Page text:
With a wisdom about himself that comes only to the great of heart, Franklin knew how to value himself and what he did without mistaking himself for something more than one man among many. His special brand of self-respect required him to honor his fellow men and women no less than himself.
After examining his writings, David T. Courtwright finds that:
They are based on exhaustive research in primary sources; emphasize human agency as against historicist forces; and are written in precise and graceful prose. This combination of rigor, empathy, and lucidity is intended for, and has succeeded in capturing, a broad audience. Morgan is read by secondary school students, undergraduates, and graduate students, as well as by his specialist peers – some sixty of whom were trained in his seminars.
As a historian of colonial and revolutionary America, he was one of the giants of his generation, and a writer who could well have commanded a larger nonacademic audience than I suspect he received. He characteristically took on big issues and had a knack for conveying complex, sophisticated truths in a way that made them seem, if not simple, at least easily understandable.
Benjamin L. Carp described Morgan as "one of the great historians of early America, with a formidable influence on academic and popular audiences." Jill Lepore called Morgan "one of the most influential American historians of the 20th century." According to Joseph Ellis, Morgan was "revered" by other members of the profession.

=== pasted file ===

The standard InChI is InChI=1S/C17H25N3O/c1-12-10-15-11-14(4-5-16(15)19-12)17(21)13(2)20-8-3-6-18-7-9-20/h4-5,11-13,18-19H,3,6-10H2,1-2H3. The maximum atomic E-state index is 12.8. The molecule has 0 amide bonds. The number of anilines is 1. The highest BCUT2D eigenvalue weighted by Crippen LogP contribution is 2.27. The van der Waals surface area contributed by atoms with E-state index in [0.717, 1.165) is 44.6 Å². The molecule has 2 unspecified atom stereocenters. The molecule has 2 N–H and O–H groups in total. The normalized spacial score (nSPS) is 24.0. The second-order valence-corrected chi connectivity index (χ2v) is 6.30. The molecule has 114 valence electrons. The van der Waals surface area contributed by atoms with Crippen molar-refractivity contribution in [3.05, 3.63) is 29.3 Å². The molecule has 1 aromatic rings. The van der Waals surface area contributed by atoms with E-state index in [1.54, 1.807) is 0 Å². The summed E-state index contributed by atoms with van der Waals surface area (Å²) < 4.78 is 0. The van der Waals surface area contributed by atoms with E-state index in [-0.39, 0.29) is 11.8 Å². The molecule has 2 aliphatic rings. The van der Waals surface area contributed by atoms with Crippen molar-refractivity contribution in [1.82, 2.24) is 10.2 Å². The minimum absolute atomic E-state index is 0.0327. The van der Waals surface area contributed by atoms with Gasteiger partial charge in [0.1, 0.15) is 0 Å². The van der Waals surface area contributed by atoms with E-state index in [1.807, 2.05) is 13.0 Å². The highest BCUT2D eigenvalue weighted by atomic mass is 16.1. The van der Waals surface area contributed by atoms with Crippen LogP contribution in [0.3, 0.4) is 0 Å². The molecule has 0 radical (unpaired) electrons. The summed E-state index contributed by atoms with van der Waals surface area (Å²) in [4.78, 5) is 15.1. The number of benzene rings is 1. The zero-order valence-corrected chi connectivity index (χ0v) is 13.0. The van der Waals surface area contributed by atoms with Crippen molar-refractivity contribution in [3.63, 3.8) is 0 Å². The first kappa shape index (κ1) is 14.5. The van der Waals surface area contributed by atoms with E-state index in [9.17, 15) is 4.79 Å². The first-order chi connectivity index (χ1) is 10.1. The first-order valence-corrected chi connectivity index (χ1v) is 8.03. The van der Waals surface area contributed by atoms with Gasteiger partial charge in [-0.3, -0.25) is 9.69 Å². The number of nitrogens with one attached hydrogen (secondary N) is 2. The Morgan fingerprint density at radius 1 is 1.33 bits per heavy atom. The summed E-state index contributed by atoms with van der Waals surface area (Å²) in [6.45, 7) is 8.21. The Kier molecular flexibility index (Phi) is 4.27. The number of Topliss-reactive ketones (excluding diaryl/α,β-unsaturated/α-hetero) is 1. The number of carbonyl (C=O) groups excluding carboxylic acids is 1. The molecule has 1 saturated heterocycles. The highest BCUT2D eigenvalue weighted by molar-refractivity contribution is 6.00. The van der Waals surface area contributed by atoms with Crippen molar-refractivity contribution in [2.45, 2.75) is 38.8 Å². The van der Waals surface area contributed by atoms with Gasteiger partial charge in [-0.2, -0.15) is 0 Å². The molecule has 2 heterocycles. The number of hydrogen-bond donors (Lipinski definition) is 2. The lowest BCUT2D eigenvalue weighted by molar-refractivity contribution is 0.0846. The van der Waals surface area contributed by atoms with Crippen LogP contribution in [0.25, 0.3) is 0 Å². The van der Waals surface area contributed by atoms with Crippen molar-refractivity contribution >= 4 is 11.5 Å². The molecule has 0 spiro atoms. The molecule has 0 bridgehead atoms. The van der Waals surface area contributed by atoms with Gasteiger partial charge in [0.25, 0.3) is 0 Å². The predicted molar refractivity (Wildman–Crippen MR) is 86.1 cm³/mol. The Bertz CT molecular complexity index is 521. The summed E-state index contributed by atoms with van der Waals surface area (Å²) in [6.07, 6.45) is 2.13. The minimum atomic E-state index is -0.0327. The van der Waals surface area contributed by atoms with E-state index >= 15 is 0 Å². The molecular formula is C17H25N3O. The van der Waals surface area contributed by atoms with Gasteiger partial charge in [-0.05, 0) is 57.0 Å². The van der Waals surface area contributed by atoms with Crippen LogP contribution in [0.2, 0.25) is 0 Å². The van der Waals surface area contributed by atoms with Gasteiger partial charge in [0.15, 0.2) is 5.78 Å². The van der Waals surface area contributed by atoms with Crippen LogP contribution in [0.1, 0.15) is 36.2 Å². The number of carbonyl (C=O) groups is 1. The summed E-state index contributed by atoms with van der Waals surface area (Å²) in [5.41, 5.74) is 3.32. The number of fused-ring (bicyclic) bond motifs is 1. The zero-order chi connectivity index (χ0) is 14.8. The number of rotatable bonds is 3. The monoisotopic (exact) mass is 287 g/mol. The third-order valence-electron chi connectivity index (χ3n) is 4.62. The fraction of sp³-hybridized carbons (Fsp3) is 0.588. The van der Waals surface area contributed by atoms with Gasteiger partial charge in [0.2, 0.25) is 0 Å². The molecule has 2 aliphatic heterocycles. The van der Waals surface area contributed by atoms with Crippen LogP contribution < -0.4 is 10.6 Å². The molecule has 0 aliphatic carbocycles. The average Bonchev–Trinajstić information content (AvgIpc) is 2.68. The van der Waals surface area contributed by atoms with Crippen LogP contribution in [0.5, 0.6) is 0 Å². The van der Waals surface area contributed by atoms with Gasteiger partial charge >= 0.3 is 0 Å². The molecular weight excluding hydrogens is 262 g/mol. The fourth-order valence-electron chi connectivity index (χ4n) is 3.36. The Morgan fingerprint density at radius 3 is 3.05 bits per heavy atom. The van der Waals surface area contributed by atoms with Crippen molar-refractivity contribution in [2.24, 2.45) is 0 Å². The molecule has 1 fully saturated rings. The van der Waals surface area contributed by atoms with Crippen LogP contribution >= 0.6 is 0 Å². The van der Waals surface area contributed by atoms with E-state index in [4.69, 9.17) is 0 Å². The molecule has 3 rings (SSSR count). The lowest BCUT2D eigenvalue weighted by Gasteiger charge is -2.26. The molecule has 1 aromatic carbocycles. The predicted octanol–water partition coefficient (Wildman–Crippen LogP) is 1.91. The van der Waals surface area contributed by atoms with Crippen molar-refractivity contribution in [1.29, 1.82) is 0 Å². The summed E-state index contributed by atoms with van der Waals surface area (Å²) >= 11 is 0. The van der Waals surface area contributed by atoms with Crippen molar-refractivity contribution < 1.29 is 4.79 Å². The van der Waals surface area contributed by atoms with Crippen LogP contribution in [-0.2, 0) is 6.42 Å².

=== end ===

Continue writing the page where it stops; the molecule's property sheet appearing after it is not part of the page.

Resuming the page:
In 1971 Morgan was awarded the Yale Chapter of Phi Beta Kappa's William Clyde DeVane Medal for outstanding teaching and scholarship, considered one of the most prestigious teaching prizes for Yale faculty. In 1971–1972 Morgan served as president of the Organization of American Historians. In 1972, he became the first recipient of the Douglass Adair Memorial Award for scholarship in early American history, and in 1986 he received the Distinguished Scholar Award of the American Historical Association. He has also won numerous fellowships and garnered a number of honorary degrees and named lectureships. In 1965 he became a Sterling Professor, one of Yale's highest distinctions. Morgan was awarded the 2000 National Humanities Medal by U.S. President Bill Clinton at a ceremony for "extraordinary contributions to American cultural life and thought." In 2006 he received a Pulitzer Prize "for a creative and deeply influential body of work as an American historian that spans the last half century."  In 2008 the American Academy of Arts and Letters honored him with a gold medal for lifetime achievement.